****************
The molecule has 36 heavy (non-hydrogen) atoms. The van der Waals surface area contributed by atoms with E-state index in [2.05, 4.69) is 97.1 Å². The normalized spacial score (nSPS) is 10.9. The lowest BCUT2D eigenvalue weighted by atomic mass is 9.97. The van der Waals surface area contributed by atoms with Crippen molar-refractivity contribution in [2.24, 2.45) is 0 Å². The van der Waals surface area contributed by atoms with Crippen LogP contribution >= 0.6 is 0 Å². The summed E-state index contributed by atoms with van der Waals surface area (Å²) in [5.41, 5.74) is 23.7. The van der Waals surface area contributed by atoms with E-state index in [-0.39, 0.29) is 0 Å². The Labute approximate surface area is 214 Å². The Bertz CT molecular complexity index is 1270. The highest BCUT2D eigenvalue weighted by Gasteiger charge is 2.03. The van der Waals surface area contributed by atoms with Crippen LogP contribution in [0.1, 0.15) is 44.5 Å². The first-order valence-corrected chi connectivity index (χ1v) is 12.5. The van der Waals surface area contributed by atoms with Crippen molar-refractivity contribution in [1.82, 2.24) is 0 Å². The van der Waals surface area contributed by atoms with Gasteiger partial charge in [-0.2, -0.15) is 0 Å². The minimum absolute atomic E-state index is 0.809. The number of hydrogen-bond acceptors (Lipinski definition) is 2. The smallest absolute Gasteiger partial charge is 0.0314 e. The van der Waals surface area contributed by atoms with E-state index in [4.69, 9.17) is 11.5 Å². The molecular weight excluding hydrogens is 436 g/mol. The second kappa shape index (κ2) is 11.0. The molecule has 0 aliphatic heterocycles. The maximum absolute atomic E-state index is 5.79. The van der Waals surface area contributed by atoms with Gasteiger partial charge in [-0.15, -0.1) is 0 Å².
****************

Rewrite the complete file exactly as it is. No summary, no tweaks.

The molecule has 36 heavy (non-hydrogen) atoms. The van der Waals surface area contributed by atoms with E-state index in [2.05, 4.69) is 97.1 Å². The normalized spacial score (nSPS) is 10.9. The lowest BCUT2D eigenvalue weighted by atomic mass is 9.97. The van der Waals surface area contributed by atoms with Crippen molar-refractivity contribution in [2.24, 2.45) is 0 Å². The van der Waals surface area contributed by atoms with Crippen LogP contribution >= 0.6 is 0 Å². The summed E-state index contributed by atoms with van der Waals surface area (Å²) in [5.41, 5.74) is 23.7. The van der Waals surface area contributed by atoms with E-state index in [-0.39, 0.29) is 0 Å². The Labute approximate surface area is 214 Å². The Bertz CT molecular complexity index is 1270. The highest BCUT2D eigenvalue weighted by Gasteiger charge is 2.03. The van der Waals surface area contributed by atoms with Crippen LogP contribution in [0.1, 0.15) is 44.5 Å². The first-order valence-corrected chi connectivity index (χ1v) is 12.5. The van der Waals surface area contributed by atoms with Crippen molar-refractivity contribution in [1.82, 2.24) is 0 Å². The van der Waals surface area contributed by atoms with Gasteiger partial charge in [-0.2, -0.15) is 0 Å². The minimum absolute atomic E-state index is 0.809. The number of hydrogen-bond acceptors (Lipinski definition) is 2. The smallest absolute Gasteiger partial charge is 0.0314 e. The van der Waals surface area contributed by atoms with E-state index in [4.69, 9.17) is 11.5 Å². The molecular weight excluding hydrogens is 436 g/mol. The second kappa shape index (κ2) is 11.0. The molecule has 0 aliphatic heterocycles. The maximum absolute atomic E-state index is 5.79. The van der Waals surface area contributed by atoms with Gasteiger partial charge in [-0.15, -0.1) is 0 Å².